Case his­tory

Daily Dispatch - - Weekend -

THE Grahamstown High Court has seen some ac­tion over its 150 years.

In 1861 renowned 19th cen­tury au­thor Charles Dick­ens took on the EP Her­ald in the Grahamstown High Court, al­leg­ing it had vi­o­lated copy­right law by pub­lish­ing part of one of his most popular books Great Ex­pec­ta­tions. The Cape and Natal News records that the court in­ter­dicted the pa­per from run­ning any fur­ther ex­tracts from the book.

Ad­vo­cate Izak Smuts, SC, points out that over its 150 years the court’s record was “not with­out blem­ish, but also not with­out hon­our”.

Even un­der apartheid, some judges man­aged to skirt the spirit of apartheid law and achieve jus­tice.

Smuts points to a 1985 decision re­sult­ing in the re­lease from de­ten­tion of anti-apartheid cam­paigner Gugile Nk­winti, now Ru­ral De­vel­op­ment and Land Re­form Min­is­ter in Pres­i­dent Ja­cob Zuma’s cab­i­net.

Judge Don­ald Kan­nemeyer, to the fury of the se­cu­rity po­lice, found Nk­winti’s de­ten­tion had been il­le­gal and or­dered his re­lease – de­spite the then state of emer­gency.

Since then, the court has seen many prom­i­nent peo­ple cross its thresh­old, in­clud­ing crick­eter Makhaya Ntini. The Grahamstown High Court in Oc­to­ber 1999 over­turned his rape con­vic­tion on ap­peal.

Look­ing back to some of its ear­lier crim­i­nal cases, se­nior state ad­vo­cate Nickie Turner points to the big dif­fer­ence in the na­ture of crimes from the 1800s and now.

In one such mat­ter in the 1880s, she says a pre­sid­ing judge Sir Ja­cob Dirk Barry quashed a pub­lic drunk­en­ness and disor­derly charge on the grounds that the per­son con­cerned had merely been stag­ger­ing about the streets and mak­ing a noise.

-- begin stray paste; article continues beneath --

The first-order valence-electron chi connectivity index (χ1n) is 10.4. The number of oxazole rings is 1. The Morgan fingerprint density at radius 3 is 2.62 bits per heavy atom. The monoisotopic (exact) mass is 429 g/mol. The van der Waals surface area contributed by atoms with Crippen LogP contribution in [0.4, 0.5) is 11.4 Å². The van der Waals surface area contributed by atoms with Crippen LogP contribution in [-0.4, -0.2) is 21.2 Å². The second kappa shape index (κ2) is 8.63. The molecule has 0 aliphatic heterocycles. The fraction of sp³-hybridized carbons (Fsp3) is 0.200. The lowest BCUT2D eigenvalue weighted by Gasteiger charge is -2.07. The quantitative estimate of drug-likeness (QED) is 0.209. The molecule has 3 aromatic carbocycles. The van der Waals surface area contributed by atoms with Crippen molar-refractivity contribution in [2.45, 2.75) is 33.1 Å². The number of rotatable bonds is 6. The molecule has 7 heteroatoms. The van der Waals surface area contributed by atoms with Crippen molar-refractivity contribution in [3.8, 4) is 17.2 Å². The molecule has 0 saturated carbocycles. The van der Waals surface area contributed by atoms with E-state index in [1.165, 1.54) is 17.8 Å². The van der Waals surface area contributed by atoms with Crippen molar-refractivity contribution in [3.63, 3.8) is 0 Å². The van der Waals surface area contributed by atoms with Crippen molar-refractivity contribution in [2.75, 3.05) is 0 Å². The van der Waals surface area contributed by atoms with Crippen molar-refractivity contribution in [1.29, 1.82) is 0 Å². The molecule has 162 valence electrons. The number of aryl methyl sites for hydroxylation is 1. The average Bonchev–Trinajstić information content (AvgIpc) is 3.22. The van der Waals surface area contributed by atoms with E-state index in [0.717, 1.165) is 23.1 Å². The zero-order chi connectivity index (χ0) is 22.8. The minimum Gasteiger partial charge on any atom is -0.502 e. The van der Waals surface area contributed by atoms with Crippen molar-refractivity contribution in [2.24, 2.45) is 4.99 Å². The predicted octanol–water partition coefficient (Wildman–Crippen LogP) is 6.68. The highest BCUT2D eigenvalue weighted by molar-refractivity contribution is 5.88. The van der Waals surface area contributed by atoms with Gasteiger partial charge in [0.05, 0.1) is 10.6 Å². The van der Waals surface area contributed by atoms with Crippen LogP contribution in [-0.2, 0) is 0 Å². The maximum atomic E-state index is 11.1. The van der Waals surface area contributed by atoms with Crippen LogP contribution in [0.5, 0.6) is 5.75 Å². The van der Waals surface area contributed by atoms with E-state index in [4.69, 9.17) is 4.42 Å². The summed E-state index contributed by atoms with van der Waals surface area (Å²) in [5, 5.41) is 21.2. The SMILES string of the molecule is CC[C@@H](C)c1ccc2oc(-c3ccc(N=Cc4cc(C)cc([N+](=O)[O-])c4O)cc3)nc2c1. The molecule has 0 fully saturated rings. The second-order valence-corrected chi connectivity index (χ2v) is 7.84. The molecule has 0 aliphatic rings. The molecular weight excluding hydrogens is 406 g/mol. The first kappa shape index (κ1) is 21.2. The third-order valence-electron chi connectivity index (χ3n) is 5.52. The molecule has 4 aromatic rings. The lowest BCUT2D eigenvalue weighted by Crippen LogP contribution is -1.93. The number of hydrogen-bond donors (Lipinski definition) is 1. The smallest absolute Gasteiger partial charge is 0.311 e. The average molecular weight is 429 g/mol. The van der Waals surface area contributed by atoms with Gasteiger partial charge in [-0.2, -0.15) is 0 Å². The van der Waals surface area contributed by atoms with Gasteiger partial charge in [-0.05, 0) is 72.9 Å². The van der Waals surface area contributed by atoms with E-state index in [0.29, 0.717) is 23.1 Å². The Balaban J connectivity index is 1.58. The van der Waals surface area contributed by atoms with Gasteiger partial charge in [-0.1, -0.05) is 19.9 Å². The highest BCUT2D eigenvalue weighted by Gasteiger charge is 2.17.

He said at the time that the law re­quired that the per­son had to be found drunk and ly­ing down

“The moral of the story is that, back in the day, un­less you were par­a­lyt­i­cally drunk and ab­so­lutely leg­less you were okay and your mis­be­haviour did not at­tract cen­sure.”

In another mat­ter a man was charged with the pos­ses­sion, with­out a li­cence, of 16 as­segais. Another man was charged with the crime of ma­li­cious in­jury to prop­erty in that he did “wrong­fully and un­law­fully break the leg of an os­trich”.

But, on a more se­ri­ous note, she said her pe­rusal of the law re­ports from the 1800s had also re­vealed “not a sin­gle re­ported cap­i­tal case, let alone a case where some­one was charged with armed rob­bery, or fraud, or cor­rup­tion, the rape of a child or se­rial of­fences of any na­ture. Times have in­deed changed.”

But per­haps the Grahamstown High Court has be­come best known for what le­gal com­men­ta­tors yes­ter­day called its pi­o­neer­ing, im­por­tant and ex­tra­or­di­nary in­no­va­tions in so­cioe­co­nomic rights lit­i­ga­tion.

In­ter­na­tion­ally renowned law pro­fes­sor San­dra Lieben­berg ear­lier this year said the Grahamstown High Court had broad­ened ac­cess to courts through pi­o­neer­ing the class ac­tion and had come up with nu­mer­ous in­no­va­tive reme­dies and strate­gies for se­cur­ing com­pli­ance with court or­ders

Oth­ers, in­clud­ing law pro­fes­sor Hugh Corder, speak of the post-1994 East­ern Cape ju­di­ciary as one that had pur­sued “the trans­for­ma­tion goals of the con­sti­tu­tion in ev­ery way”.

Turner said it was to be hoped the court would con­tinue to serve the peo­ple of this prov­ince for many years to come, both as the seat and a cen­tre of ju­di­cial and le­gal ex­cel­lence.

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